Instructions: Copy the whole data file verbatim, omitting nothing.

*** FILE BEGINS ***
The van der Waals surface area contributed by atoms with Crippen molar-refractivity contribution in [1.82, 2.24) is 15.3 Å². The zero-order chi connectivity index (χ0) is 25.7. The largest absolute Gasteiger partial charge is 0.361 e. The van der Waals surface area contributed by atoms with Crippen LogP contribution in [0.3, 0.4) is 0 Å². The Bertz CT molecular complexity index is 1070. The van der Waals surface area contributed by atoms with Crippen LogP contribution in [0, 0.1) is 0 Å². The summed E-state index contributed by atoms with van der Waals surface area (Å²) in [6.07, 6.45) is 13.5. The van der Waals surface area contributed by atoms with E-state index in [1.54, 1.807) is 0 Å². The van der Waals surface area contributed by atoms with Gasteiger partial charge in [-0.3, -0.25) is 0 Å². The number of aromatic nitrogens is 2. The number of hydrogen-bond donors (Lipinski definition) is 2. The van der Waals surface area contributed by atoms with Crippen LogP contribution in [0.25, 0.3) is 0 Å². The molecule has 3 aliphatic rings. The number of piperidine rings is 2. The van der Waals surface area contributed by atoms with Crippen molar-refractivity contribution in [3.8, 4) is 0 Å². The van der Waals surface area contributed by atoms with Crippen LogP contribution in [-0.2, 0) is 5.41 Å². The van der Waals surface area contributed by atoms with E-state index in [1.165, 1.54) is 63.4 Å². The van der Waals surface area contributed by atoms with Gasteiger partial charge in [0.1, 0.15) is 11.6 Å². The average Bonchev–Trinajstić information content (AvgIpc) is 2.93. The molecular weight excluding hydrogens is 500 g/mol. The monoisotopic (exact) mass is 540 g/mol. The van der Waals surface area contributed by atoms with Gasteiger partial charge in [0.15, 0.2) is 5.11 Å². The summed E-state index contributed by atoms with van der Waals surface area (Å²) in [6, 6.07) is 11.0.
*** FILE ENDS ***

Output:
The van der Waals surface area contributed by atoms with Crippen molar-refractivity contribution in [1.82, 2.24) is 15.3 Å². The zero-order chi connectivity index (χ0) is 25.7. The largest absolute Gasteiger partial charge is 0.361 e. The van der Waals surface area contributed by atoms with Crippen LogP contribution in [0.3, 0.4) is 0 Å². The Bertz CT molecular complexity index is 1070. The van der Waals surface area contributed by atoms with Crippen LogP contribution in [0, 0.1) is 0 Å². The summed E-state index contributed by atoms with van der Waals surface area (Å²) in [6.07, 6.45) is 13.5. The van der Waals surface area contributed by atoms with E-state index in [1.54, 1.807) is 0 Å². The van der Waals surface area contributed by atoms with Gasteiger partial charge in [-0.3, -0.25) is 0 Å². The number of aromatic nitrogens is 2. The number of hydrogen-bond donors (Lipinski definition) is 2. The van der Waals surface area contributed by atoms with Crippen LogP contribution in [0.25, 0.3) is 0 Å². The molecule has 3 aliphatic rings. The number of piperidine rings is 2. The van der Waals surface area contributed by atoms with Crippen molar-refractivity contribution in [3.8, 4) is 0 Å². The van der Waals surface area contributed by atoms with Crippen LogP contribution in [-0.2, 0) is 5.41 Å². The van der Waals surface area contributed by atoms with E-state index in [1.165, 1.54) is 63.4 Å². The van der Waals surface area contributed by atoms with Gasteiger partial charge in [0.1, 0.15) is 11.6 Å². The average Bonchev–Trinajstić information content (AvgIpc) is 2.93. The molecular weight excluding hydrogens is 500 g/mol. The monoisotopic (exact) mass is 540 g/mol. The van der Waals surface area contributed by atoms with Gasteiger partial charge in [0.15, 0.2) is 5.11 Å². The summed E-state index contributed by atoms with van der Waals surface area (Å²) in [6, 6.07) is 11.0.